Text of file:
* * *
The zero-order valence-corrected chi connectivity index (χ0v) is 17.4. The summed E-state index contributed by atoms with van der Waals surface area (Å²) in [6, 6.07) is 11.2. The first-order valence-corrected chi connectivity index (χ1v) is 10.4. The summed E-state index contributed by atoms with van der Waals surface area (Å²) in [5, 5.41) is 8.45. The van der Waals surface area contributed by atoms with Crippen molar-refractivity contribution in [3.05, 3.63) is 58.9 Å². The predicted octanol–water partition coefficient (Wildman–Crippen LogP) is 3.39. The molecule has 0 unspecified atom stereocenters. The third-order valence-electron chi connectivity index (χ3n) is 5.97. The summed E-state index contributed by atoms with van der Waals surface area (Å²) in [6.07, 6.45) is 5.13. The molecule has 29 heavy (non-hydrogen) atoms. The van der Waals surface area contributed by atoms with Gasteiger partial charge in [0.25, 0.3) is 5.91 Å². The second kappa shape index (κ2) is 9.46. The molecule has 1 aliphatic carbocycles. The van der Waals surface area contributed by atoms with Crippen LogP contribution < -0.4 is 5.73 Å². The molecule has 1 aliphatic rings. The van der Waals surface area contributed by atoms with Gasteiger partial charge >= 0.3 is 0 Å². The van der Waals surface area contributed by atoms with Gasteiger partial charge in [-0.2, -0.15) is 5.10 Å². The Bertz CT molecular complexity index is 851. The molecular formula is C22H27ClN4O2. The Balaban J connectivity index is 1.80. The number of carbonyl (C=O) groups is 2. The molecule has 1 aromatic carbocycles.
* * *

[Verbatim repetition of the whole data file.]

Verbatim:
The zero-order valence-corrected chi connectivity index (χ0v) is 17.4. The summed E-state index contributed by atoms with van der Waals surface area (Å²) in [6, 6.07) is 11.2. The first-order valence-corrected chi connectivity index (χ1v) is 10.4. The summed E-state index contributed by atoms with van der Waals surface area (Å²) in [5, 5.41) is 8.45. The van der Waals surface area contributed by atoms with Crippen molar-refractivity contribution in [3.05, 3.63) is 58.9 Å². The predicted octanol–water partition coefficient (Wildman–Crippen LogP) is 3.39. The molecule has 0 unspecified atom stereocenters. The third-order valence-electron chi connectivity index (χ3n) is 5.97. The summed E-state index contributed by atoms with van der Waals surface area (Å²) in [6.07, 6.45) is 5.13. The molecule has 29 heavy (non-hydrogen) atoms. The van der Waals surface area contributed by atoms with Gasteiger partial charge in [0.25, 0.3) is 5.91 Å². The second kappa shape index (κ2) is 9.46. The molecule has 1 aliphatic carbocycles. The van der Waals surface area contributed by atoms with Crippen LogP contribution < -0.4 is 5.73 Å². The molecule has 1 aliphatic rings. The van der Waals surface area contributed by atoms with Gasteiger partial charge >= 0.3 is 0 Å². The van der Waals surface area contributed by atoms with Gasteiger partial charge in [-0.2, -0.15) is 5.10 Å². The Bertz CT molecular complexity index is 851. The molecular formula is C22H27ClN4O2. The Balaban J connectivity index is 1.80. The number of carbonyl (C=O) groups is 2. The molecule has 1 aromatic carbocycles.